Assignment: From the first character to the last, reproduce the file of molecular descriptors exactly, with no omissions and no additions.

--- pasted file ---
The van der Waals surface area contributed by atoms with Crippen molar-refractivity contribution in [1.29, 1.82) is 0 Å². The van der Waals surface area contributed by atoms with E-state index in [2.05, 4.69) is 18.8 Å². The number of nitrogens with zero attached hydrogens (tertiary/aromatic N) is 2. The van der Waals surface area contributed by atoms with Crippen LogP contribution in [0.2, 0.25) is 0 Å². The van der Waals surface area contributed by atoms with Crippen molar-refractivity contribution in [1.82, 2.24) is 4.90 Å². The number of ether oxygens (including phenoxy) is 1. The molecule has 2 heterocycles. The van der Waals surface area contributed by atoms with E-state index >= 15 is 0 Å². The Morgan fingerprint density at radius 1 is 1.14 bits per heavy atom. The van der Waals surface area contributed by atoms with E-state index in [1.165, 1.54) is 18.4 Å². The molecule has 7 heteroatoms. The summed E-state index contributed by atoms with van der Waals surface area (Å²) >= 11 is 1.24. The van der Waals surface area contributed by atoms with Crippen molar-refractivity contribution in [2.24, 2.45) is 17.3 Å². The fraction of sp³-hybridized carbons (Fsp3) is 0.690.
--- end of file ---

The van der Waals surface area contributed by atoms with Crippen molar-refractivity contribution in [1.29, 1.82) is 0 Å². The van der Waals surface area contributed by atoms with E-state index in [2.05, 4.69) is 18.8 Å². The number of nitrogens with zero attached hydrogens (tertiary/aromatic N) is 2. The van der Waals surface area contributed by atoms with Crippen LogP contribution in [0.2, 0.25) is 0 Å². The van der Waals surface area contributed by atoms with Crippen molar-refractivity contribution in [1.82, 2.24) is 4.90 Å². The number of ether oxygens (including phenoxy) is 1. The molecule has 2 heterocycles. The van der Waals surface area contributed by atoms with E-state index >= 15 is 0 Å². The Morgan fingerprint density at radius 1 is 1.14 bits per heavy atom. The van der Waals surface area contributed by atoms with E-state index in [1.165, 1.54) is 18.4 Å². The molecule has 7 heteroatoms. The summed E-state index contributed by atoms with van der Waals surface area (Å²) >= 11 is 1.24. The van der Waals surface area contributed by atoms with Crippen molar-refractivity contribution in [2.24, 2.45) is 17.3 Å². The fraction of sp³-hybridized carbons (Fsp3) is 0.690.